What to do when gates don't work.

Grrrrrrr. Lola has finally learned that baby gates are fun obstacles to clear on her way to getting to the yummiest trash & the cat food.
Currently, we have a gate up to keep the dogs out of the laundry room, which houses the litter boxes. We have another gate up to the master bathroom/closet/dressing area to keep the dogs out of the cat food & to allow the cats a small area of the house that is all theirs.
For the past week, Lola has been allowed free rein of the house just like Booger has while we are out of the house. So far, so good.
Today, I came home to find my bathroom trash knocked over & chewed up, as well as the cat food bowls empty. Okay, so Lola got bored & found mischief. Experiment failed. Back to the crate.
However, I was just sitting here when I heard something go over the baby gate & noticed Lola wasn't around. I found her eating cat food. Yelled at her, removed her from the room, and no less than 5 minutes later she was back in there.
What to do now? I don't want to use closed doors as the cats will be trapped in one area, and I don't like the idea of having their litter boxes & food very close together. Obviously crating Lola while I'm out of the house is a must, but how to keep her out & allow the cats free access while I'm home? We have a two bedroom apartment… no blocking off upstairs/downstairs or certain areas of the house are options.

I think I've mentioned that I finally got a Scat Mat for Keoki to keep him from going upstairs to get the cats. It is the only thing that worked for him, and it worked after one experience!

I got a large; it was about $60. It doesn't deliver much of a shock - in fact my kids like to stand on it for laughs. But the dogs won't cross it.

I highly recommend them now.

I have never had a B that respected baby gates…ggg... we have always built our own and made them part of the furniture, attached to the walls....

When we lived in an apartment and needed to give our cats a "safe room" what we did is put two gates across the doorway. We would leave a small gap between them that the cats could easily jump through but the dog could not. You can even do it with the gates that have doors in them so you can open them to walk through though the opening would probably be a little narrow for getting you laundry through.

Now that we live in our own house, the best solution was putting a cat door in the door so the cats can get into the room but the dogs don't fit through the opening so are stuck on the other side.

Yes, kitty doors work well.

Just wait. We were at a friends house this weekend, and Indi figured out how to knock the gate over!!! Don't know how but he repeated the process multiple times.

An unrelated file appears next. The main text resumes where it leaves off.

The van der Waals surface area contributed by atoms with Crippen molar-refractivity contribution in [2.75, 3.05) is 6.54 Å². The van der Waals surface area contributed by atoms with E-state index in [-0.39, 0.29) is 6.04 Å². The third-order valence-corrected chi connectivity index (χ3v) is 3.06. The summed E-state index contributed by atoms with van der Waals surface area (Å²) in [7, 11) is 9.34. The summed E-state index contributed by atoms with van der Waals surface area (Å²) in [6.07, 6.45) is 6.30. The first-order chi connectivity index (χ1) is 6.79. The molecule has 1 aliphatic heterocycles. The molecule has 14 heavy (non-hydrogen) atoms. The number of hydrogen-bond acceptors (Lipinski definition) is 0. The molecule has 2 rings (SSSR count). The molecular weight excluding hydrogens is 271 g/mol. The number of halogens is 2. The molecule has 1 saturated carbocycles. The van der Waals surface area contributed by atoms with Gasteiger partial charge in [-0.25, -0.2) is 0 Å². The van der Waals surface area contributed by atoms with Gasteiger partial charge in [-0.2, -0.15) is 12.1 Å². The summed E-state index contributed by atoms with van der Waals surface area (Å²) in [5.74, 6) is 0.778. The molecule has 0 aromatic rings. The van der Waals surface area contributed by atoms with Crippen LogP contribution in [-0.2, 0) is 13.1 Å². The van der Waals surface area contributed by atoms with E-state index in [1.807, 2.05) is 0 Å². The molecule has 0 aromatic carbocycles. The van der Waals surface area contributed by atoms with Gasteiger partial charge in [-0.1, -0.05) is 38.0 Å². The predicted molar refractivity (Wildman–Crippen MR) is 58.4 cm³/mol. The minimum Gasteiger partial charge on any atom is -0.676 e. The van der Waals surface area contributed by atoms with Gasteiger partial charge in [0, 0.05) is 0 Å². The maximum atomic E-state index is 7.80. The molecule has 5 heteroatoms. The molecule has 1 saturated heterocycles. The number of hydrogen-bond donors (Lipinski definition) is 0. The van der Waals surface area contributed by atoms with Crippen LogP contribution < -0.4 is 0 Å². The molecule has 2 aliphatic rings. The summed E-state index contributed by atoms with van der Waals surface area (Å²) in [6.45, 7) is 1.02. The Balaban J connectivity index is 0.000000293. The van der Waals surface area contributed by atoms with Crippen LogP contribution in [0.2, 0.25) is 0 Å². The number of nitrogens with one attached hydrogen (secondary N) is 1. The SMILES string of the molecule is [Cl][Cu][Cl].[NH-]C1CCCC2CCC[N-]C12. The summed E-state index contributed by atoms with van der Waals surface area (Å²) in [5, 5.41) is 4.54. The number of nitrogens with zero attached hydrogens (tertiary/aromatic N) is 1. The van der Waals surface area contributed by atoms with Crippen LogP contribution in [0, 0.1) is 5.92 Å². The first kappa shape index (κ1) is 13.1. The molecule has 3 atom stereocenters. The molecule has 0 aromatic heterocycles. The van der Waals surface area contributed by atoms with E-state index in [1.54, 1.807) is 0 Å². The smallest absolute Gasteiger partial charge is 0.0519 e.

Sugar just jumps over them as if they weren't there.

When I first acquired EL D I used a plexiglass gate instead of one with the cross bars. Because it was a solid sheet of plexiglass there was nothing for him to climb on (he wasn't a jumper thank goodness).

I ended up doing the two gates stacked on top with a small gap in between yesterday while I was out. It worked well, but Lola's so tiny I'm afraid she'll figure out how to get between some day. Its funny… when we got Booger he's just always been so laid back, not terribly destructive or mischevious aside from puppy shoe chewing & ocassional trash getting into.
Lola is just so much more clever & naughty... we figured we wouldn't end up with a second basenji as well behaved as Booger is when he's alone, but its a challenge sometimes trying to outsmart her. And of course, don't tell Booger, but Lola is my favorite & that's one of the reasons why 😃

Another idea for you is to keep the cat litter and cat food in the cat safe area up high where a cat can jump to get it but a b can't. Then you could try to go back to 1 gate for a cat roaming area. Maybe once Lola realizes that even if she jumps the gate, there's nothing yummy that she can reach, she may stop trying to get over the gate at all.

I don't know about your cats but a cat door wouldn't work for my girl as her butt is bigger than Beegin's! (Hey she is 13 so she is allowed to be a lazy girl now.):p

Ok… I need to find a solution for my B. I decided that it may not be the best idea to crate him during the day after he learned how to eject the plastic pan from underneath the crate, leaving the carpet exposed (and that was a fun surprise to come home to).

He's got crate phobia like a lot of the other B's and I personally just cannot leave him in there like that.